In Light Of Our 10-Year “Master Plan” Roll Out – Part 1
I wanted to offer some thoughts in light of the recent presentation of our 10-Year “Master Plan” last week. Recently, I’ve been reading two books, which deal with the subject of measuring the spiritual maturity and spiritual growth of parishioners, parishes and congregations. One book was written by Greg Hawkins, Executive Pastor, Willow Creek Association. Although a member of a large “mega-church,” his sentiments as a “church leader,” exactly mirror my thoughts and concerns as well as those that I have heard from conscientious parishioners at St. Monica and other Roman Catholic parishes.
Willow Creek is a highly “successful” congregation. Since the mid-1970’s they’ve grown from a small “store-front” church to a massive 5,000-per-weekend assembly. Their Pastor, Bill Hybels is a world-renown Christian leader, author of numerous books on pastoring, leadership and spirituality and founder of Willow Creek’s annual “Leadership Summit,” a two-day, world-class leadership event experienced by more than 170,000 leaders around the world.
These people are good and they have gotten a lot of things right. Nevertheless, in 2004 Greg and colleague Cally Parkinson approached Pastor Bill and began to ask some honest and very uncomfortable questions like, “Are we really getting it right? Are our people really growing spiritually? Are we really doing what we should be doing? Are we truly doing God’s work?” To answer those questions, they hired the Vanderbloemen Research Group to conduct a survey of the Willow Creek Community.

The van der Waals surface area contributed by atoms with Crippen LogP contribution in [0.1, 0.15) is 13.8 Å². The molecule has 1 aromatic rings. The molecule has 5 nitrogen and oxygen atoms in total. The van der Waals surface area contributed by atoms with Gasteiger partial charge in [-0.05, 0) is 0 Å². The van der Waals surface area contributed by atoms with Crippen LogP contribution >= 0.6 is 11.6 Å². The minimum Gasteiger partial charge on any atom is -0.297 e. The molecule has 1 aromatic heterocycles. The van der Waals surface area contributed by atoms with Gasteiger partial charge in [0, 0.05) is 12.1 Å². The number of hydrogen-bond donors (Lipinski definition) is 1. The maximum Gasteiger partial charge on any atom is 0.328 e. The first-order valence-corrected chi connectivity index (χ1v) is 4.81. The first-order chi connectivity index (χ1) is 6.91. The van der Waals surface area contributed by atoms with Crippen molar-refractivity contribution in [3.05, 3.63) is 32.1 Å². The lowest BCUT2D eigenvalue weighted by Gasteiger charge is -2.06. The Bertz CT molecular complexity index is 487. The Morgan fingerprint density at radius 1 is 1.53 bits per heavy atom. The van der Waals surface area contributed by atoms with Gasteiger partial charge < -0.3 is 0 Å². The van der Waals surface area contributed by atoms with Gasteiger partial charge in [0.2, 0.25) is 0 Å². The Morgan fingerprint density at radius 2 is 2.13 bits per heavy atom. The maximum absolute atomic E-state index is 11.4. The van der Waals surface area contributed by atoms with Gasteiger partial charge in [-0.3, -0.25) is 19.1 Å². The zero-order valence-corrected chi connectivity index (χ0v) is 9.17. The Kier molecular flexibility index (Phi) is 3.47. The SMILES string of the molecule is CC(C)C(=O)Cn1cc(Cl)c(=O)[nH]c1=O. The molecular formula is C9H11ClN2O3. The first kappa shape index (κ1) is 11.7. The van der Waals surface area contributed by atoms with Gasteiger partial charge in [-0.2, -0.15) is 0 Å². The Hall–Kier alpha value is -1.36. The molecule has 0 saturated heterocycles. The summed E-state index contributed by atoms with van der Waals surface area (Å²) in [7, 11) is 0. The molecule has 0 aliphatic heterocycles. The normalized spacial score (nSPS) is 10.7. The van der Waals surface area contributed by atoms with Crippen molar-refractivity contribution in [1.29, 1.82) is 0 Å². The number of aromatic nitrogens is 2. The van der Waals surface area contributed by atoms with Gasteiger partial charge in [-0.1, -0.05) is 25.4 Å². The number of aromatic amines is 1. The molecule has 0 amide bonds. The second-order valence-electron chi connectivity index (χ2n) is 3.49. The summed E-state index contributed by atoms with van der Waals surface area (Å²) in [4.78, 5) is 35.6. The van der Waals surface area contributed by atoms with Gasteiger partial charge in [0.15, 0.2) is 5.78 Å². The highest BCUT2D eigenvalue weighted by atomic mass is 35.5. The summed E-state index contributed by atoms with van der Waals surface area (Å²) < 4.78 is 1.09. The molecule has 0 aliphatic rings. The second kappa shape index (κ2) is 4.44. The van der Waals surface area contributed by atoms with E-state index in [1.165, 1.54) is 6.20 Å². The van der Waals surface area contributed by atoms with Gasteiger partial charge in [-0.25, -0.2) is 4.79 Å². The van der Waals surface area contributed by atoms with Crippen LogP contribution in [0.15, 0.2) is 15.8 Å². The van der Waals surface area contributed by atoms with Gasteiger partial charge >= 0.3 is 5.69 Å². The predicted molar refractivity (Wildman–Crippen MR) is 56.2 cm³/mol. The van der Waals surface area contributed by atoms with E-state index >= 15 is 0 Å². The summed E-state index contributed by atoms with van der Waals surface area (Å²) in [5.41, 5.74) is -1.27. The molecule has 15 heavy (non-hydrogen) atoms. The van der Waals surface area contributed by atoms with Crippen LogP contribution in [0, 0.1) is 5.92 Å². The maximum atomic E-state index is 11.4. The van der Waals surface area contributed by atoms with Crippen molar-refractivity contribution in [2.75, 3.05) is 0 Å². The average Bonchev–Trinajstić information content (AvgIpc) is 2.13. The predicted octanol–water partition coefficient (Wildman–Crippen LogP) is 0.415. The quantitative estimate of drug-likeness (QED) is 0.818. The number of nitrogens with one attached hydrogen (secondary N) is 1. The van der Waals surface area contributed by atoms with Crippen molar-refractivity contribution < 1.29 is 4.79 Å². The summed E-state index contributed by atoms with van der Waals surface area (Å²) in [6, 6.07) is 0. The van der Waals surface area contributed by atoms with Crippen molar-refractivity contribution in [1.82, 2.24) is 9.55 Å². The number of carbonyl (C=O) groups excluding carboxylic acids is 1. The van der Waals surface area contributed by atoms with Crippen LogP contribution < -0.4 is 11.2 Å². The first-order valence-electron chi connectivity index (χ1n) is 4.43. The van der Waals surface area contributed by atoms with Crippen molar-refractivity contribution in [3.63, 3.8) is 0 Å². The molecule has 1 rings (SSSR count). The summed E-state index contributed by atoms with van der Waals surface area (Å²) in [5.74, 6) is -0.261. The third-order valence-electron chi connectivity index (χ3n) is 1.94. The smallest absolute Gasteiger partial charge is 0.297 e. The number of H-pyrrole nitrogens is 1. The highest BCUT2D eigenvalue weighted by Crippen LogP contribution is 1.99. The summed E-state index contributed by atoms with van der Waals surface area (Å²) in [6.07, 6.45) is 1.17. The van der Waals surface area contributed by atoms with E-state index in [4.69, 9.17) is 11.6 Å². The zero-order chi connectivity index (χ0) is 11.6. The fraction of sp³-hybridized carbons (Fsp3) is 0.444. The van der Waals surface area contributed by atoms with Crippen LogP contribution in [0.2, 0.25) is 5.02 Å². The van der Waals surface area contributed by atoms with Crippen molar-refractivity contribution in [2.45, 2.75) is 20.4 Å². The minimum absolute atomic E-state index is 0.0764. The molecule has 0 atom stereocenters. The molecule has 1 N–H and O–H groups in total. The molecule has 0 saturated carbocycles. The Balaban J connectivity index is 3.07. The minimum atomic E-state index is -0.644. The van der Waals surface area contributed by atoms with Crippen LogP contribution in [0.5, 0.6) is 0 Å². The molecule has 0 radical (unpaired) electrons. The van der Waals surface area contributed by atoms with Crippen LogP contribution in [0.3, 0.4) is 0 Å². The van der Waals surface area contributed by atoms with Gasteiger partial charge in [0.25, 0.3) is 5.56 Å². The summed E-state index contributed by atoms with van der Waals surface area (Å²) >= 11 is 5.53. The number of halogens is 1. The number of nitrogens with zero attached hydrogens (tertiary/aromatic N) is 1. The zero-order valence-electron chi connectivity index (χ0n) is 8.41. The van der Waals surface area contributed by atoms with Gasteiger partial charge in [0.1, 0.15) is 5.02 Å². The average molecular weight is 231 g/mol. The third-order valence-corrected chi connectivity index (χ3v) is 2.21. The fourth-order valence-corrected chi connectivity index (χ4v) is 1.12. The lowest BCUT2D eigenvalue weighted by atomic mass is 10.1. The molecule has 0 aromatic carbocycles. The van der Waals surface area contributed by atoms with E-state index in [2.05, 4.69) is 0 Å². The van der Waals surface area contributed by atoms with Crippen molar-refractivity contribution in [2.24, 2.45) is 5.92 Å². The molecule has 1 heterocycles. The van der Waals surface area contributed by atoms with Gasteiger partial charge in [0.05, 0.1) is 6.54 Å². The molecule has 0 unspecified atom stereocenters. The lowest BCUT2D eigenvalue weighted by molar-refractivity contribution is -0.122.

The results kept Pastor Bill Hybels up during the night over the next 5 days and caused a total transformation in what Willow Creek has become and now does. The implications were so astounding that Willow Creek published a book on the study entitled, REVEAL (One of the two books I am currently reading). To confirm their findings, over the next 3 years further Reveal surveys looked at an additional 500 Churches and conducted 11,000 individual surveys involving numerous denominations. After six years, additional data was collected from 250,000 people in well over a thousand churches of every size, denomination, and geographic area.
I believe that the courage to ask such important and uncomfortable questions, as well as to honestly discern the results, have relevant implications for the Catholic Church, and possibly for St. Monica as well, as we look into our future.
As a result of these more extensive studies, Greg Hawkins and Cally Parkinson published further insights about the Reveal surveys in their book, Move: What 1,000 Churches Reveal About Spiritual Growth (The second book I am reading).
Let me state some of their key findings. I’ll go into the details of these findings over the next two weeks.
The FIRST most important finding: Church activity does not predict – nor drive – long-term spiritual growth.
The SECOND most important finding: Engagement with the Scriptures (especially on daily basis) was the single, greatest indicator of continued, personal, spiritual growth.
The THIRD most important finding: More than 25% of people surveyed – and in some cases even as many as 50% – were either spiritually “stalled” (They believe in Christ but haven’t grown in their faith recently) or “dissatisfied” with their church (Their faith is central to their lives but their church is letting them down).
Two alarming facts:
- Up to 65% of this group was seriously considering leaving their church/parish.
- These people are the ones who attend Mass most frequently, the most active, the most engaged and the most generous in terms of time, talent and treasure.